Research into the importance of nature play, learning outdoors, risk-taking and children's mental and physical health and wellbeing forms the basis for the work we do.
Here you'll find the latest scientific research that shows the benefits of nature play for our children!
Use the Search function, or click on a keyword in Resource Categories to find research about a particular subject.
The British Children’s Play Survey was conducted in April 2020 with a nationally representative sample of 1919 parents/caregivers with a child aged 5–11 years. Respondents completed a range of measures focused on children’s play, independent mobility and adult tolerance of and attitudes towards risk in play.Read More
Nature Play WA, in conjunction with researchers from the Telethon Kids Institute, has created a ‘what you need to know’ guide for parents on the impacts of excessive screen time, highlighting new and relevant research in a clear and easy-to-understand manner.Read More
For girls, learning science outside linked to better outcomes. Researchers found that an outdoor science program was linked to higher average science grades and an increase in a measure of science knowledge.Read More
Influence of the day care, home and neighbourhood environment on young children’s physical activity and health: protocol for the PLAYCE observational study.Read More
This report, written to support Australia’s Outdoor Classroom Day, sets out not only a snapshot report on how much more playtime Australian children are getting compared to everyone else, but also an overview of why outdoor learning and play is so very important.Read More
The Playtime Matters report brings together both previous research and new findings that make the case for playtimes being a key part of the school day. It shows that outdoor play at school helps develop healthy, curious and active kids who are better connected to their environment. It brings together evidence that shows that time outdoors is particularly important for children’s mental health – reducing stress, giving a sense of calm and simply making them happier.Read More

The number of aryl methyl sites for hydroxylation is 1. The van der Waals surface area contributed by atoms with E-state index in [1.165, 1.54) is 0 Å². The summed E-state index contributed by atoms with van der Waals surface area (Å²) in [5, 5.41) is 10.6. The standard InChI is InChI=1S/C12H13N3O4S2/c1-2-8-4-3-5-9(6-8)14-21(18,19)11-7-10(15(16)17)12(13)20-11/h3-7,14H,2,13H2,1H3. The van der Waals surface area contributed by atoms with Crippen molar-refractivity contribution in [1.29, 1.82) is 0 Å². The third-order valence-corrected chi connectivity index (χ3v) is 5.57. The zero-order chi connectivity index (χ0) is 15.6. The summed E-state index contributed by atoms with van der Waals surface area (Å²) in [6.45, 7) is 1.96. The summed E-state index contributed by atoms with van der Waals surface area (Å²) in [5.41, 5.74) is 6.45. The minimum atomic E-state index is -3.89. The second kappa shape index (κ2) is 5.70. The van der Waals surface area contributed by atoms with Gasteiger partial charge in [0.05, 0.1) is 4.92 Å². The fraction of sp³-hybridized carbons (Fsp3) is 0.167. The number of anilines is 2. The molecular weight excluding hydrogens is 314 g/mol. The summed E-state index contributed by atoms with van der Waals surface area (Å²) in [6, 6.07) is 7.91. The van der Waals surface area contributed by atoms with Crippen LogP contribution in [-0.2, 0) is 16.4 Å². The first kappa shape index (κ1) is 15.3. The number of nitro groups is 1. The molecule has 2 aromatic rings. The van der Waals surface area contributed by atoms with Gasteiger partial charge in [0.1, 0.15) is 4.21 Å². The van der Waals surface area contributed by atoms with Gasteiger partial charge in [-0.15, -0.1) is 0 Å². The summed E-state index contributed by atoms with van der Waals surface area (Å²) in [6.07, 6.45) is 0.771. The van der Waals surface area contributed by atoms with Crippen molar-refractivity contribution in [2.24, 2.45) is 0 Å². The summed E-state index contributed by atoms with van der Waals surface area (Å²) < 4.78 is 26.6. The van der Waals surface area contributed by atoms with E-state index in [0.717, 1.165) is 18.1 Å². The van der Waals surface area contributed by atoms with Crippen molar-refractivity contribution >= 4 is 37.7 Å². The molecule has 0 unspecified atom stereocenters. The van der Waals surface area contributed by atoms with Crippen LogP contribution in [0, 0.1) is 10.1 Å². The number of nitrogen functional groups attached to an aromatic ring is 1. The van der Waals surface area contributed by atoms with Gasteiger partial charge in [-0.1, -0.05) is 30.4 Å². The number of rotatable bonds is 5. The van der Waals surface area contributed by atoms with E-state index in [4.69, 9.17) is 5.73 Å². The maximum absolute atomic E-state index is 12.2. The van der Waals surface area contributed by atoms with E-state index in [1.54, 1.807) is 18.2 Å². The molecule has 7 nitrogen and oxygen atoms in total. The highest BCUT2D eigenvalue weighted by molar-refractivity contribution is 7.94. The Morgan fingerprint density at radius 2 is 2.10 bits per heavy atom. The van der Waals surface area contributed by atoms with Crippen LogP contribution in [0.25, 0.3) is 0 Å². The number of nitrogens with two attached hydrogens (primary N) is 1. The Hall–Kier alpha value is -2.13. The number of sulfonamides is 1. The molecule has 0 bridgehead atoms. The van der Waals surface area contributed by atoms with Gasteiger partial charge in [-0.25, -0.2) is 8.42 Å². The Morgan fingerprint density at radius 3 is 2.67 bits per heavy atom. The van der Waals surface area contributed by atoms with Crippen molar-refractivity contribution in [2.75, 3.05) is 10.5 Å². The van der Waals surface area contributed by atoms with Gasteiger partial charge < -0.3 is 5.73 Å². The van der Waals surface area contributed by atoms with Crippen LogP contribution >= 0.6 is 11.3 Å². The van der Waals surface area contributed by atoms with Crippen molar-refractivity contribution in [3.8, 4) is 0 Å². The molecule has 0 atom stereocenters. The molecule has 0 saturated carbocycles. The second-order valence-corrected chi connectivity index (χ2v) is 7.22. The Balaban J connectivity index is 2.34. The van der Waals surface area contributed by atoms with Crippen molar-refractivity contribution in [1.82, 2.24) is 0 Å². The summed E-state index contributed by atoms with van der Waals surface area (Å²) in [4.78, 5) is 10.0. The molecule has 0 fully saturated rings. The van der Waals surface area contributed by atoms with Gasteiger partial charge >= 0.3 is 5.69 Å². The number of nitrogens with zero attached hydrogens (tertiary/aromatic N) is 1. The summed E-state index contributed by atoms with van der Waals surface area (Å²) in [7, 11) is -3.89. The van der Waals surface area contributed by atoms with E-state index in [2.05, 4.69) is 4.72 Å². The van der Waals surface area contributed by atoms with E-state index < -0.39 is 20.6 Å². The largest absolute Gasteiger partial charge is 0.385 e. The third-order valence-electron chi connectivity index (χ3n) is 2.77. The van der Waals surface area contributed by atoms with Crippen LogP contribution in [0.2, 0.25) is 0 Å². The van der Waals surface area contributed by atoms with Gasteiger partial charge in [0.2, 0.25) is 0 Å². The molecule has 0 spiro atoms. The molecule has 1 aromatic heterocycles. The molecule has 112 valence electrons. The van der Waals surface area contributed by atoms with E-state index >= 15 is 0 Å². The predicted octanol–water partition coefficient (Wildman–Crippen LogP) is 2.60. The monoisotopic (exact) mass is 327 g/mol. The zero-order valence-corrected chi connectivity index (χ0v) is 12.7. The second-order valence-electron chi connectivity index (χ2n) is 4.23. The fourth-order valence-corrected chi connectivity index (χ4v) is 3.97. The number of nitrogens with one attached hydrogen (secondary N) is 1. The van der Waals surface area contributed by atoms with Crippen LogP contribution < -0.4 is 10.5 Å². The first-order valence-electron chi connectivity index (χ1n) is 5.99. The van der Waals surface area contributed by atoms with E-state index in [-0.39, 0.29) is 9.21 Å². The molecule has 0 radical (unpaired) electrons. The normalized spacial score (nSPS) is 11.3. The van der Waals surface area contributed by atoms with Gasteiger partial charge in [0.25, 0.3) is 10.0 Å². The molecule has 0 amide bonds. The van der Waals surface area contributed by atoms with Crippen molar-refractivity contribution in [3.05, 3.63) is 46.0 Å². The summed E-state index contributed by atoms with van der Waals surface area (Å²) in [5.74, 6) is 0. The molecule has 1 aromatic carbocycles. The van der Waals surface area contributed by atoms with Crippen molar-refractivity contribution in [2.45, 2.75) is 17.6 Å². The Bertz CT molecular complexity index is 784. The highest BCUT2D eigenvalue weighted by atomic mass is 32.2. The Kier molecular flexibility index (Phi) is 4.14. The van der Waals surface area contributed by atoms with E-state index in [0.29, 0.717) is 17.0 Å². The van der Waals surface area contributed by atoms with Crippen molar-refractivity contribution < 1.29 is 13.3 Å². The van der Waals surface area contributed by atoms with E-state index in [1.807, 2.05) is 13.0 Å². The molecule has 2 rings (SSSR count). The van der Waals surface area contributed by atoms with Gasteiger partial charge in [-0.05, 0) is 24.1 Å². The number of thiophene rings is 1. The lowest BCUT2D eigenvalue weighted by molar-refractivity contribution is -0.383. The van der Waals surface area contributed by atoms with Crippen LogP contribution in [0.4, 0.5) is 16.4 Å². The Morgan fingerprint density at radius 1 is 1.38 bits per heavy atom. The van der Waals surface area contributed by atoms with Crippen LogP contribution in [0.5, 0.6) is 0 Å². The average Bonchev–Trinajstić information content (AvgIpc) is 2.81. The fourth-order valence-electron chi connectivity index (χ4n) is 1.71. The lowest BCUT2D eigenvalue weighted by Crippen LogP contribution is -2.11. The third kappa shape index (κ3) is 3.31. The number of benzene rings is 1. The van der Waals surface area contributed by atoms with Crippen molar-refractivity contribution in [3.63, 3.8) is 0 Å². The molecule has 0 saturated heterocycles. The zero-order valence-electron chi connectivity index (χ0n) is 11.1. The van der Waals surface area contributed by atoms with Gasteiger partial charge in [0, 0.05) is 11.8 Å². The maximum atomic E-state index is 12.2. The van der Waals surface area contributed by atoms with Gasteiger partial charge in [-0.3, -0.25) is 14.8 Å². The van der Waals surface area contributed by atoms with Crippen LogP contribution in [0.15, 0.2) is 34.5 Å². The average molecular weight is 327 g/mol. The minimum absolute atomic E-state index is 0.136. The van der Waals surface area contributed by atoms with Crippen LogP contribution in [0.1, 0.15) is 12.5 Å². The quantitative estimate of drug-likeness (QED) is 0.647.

Physical activity and screen time among youth with autism: A longitudinal analysis from 9 to 18 years
To date, studies using cross-sectional methodologies make up a majority of the literature surrounding children with autism spectrum disorders and participation in physical activity and screen time. Longitudinal studies are needed to examine how physical activity and screen time behaviors co-develop for children with and without an autism spectrum disorder.Read More
Results from an 18 country cross-sectional study examining experiences of nature for people with common mental health disorders
Abstract Exposure to natural environments is associated with a lower risk of common mental health disorders (CMDs), such as depression and anxiety, but we know little about nature-related motivations, practices and experiences of those already experiencing CMDs. We used data from an 18-country survey to explore these issues (n = 18,838), taking self-reported doctor-prescribed medication for depression […]Read More
Longitudinal Association Between Participation in Organised Sport and Psychosocial Development in Early Childhood
To explore whether the associations between developmental delays in the first year of life and psychosocial outcomes in preschool children are affected by participation in organised sport.Read More
A new study from UBC researchers finds that teens, especially girls, have better mental health when they spend more time taking part in extracurricular activities, like sports and art, and less time in front of screens.Read More